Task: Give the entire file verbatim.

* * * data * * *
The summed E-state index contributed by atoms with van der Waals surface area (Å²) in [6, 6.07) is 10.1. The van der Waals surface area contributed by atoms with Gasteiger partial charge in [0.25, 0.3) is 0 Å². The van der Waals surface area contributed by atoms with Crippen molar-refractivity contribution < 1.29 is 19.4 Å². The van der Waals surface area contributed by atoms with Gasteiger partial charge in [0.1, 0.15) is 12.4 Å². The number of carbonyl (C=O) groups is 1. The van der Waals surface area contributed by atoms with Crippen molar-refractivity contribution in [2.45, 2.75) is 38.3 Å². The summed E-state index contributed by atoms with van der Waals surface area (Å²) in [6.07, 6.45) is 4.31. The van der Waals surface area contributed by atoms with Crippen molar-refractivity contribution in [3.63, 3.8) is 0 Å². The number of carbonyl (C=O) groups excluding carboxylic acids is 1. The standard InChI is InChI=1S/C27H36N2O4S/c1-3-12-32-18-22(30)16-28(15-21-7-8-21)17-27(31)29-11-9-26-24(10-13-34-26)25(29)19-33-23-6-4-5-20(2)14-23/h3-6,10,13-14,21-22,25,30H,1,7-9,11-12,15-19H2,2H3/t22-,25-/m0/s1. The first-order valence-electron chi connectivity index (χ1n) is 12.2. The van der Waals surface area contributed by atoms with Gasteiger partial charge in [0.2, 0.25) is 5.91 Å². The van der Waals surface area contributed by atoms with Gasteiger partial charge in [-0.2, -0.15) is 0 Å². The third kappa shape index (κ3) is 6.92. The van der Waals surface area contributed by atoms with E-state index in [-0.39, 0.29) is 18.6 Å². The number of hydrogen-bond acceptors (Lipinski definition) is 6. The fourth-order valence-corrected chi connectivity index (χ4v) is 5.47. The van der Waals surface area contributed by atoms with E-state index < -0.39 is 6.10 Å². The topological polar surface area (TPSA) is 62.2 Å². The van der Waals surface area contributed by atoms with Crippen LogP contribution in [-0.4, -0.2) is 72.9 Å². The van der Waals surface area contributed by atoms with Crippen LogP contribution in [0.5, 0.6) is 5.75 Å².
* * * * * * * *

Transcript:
The summed E-state index contributed by atoms with van der Waals surface area (Å²) in [6, 6.07) is 10.1. The van der Waals surface area contributed by atoms with Gasteiger partial charge in [0.25, 0.3) is 0 Å². The van der Waals surface area contributed by atoms with Crippen molar-refractivity contribution < 1.29 is 19.4 Å². The van der Waals surface area contributed by atoms with Gasteiger partial charge in [0.1, 0.15) is 12.4 Å². The number of carbonyl (C=O) groups is 1. The van der Waals surface area contributed by atoms with Crippen molar-refractivity contribution in [2.45, 2.75) is 38.3 Å². The summed E-state index contributed by atoms with van der Waals surface area (Å²) in [6.07, 6.45) is 4.31. The van der Waals surface area contributed by atoms with Crippen molar-refractivity contribution in [3.63, 3.8) is 0 Å². The number of carbonyl (C=O) groups excluding carboxylic acids is 1. The standard InChI is InChI=1S/C27H36N2O4S/c1-3-12-32-18-22(30)16-28(15-21-7-8-21)17-27(31)29-11-9-26-24(10-13-34-26)25(29)19-33-23-6-4-5-20(2)14-23/h3-6,10,13-14,21-22,25,30H,1,7-9,11-12,15-19H2,2H3/t22-,25-/m0/s1. The first-order valence-electron chi connectivity index (χ1n) is 12.2. The van der Waals surface area contributed by atoms with Gasteiger partial charge in [0.2, 0.25) is 5.91 Å². The van der Waals surface area contributed by atoms with Gasteiger partial charge in [-0.2, -0.15) is 0 Å². The third kappa shape index (κ3) is 6.92. The van der Waals surface area contributed by atoms with E-state index in [-0.39, 0.29) is 18.6 Å². The number of hydrogen-bond acceptors (Lipinski definition) is 6. The fourth-order valence-corrected chi connectivity index (χ4v) is 5.47. The van der Waals surface area contributed by atoms with E-state index < -0.39 is 6.10 Å². The topological polar surface area (TPSA) is 62.2 Å². The van der Waals surface area contributed by atoms with Crippen LogP contribution in [-0.4, -0.2) is 72.9 Å². The van der Waals surface area contributed by atoms with Crippen LogP contribution in [0.5, 0.6) is 5.75 Å².